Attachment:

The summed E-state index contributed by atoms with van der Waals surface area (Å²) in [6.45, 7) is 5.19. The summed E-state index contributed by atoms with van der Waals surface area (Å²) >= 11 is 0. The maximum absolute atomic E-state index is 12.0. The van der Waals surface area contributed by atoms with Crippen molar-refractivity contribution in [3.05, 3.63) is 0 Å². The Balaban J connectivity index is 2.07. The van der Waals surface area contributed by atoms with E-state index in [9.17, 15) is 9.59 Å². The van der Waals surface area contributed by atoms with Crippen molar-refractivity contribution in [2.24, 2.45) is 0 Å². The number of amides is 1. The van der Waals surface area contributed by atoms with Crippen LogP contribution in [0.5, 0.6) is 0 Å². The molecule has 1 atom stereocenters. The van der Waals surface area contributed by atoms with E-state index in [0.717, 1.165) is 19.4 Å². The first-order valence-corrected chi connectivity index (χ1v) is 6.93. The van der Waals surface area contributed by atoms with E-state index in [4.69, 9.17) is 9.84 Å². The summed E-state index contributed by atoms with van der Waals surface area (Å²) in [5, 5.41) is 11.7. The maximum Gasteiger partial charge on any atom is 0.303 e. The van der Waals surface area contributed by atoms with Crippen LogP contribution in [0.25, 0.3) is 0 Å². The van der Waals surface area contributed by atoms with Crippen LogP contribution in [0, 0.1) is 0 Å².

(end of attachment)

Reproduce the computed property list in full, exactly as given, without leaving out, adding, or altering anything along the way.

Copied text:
The summed E-state index contributed by atoms with van der Waals surface area (Å²) in [6.45, 7) is 5.19. The summed E-state index contributed by atoms with van der Waals surface area (Å²) >= 11 is 0. The maximum absolute atomic E-state index is 12.0. The van der Waals surface area contributed by atoms with Crippen molar-refractivity contribution in [3.05, 3.63) is 0 Å². The Balaban J connectivity index is 2.07. The van der Waals surface area contributed by atoms with E-state index in [9.17, 15) is 9.59 Å². The van der Waals surface area contributed by atoms with Crippen molar-refractivity contribution in [2.24, 2.45) is 0 Å². The number of amides is 1. The van der Waals surface area contributed by atoms with Crippen LogP contribution in [0.5, 0.6) is 0 Å². The molecule has 1 atom stereocenters. The van der Waals surface area contributed by atoms with E-state index in [0.717, 1.165) is 19.4 Å². The first-order valence-corrected chi connectivity index (χ1v) is 6.93. The van der Waals surface area contributed by atoms with E-state index in [4.69, 9.17) is 9.84 Å². The summed E-state index contributed by atoms with van der Waals surface area (Å²) in [5, 5.41) is 11.7. The maximum Gasteiger partial charge on any atom is 0.303 e. The van der Waals surface area contributed by atoms with Crippen LogP contribution in [0.25, 0.3) is 0 Å². The van der Waals surface area contributed by atoms with Crippen LogP contribution in [0, 0.1) is 0 Å².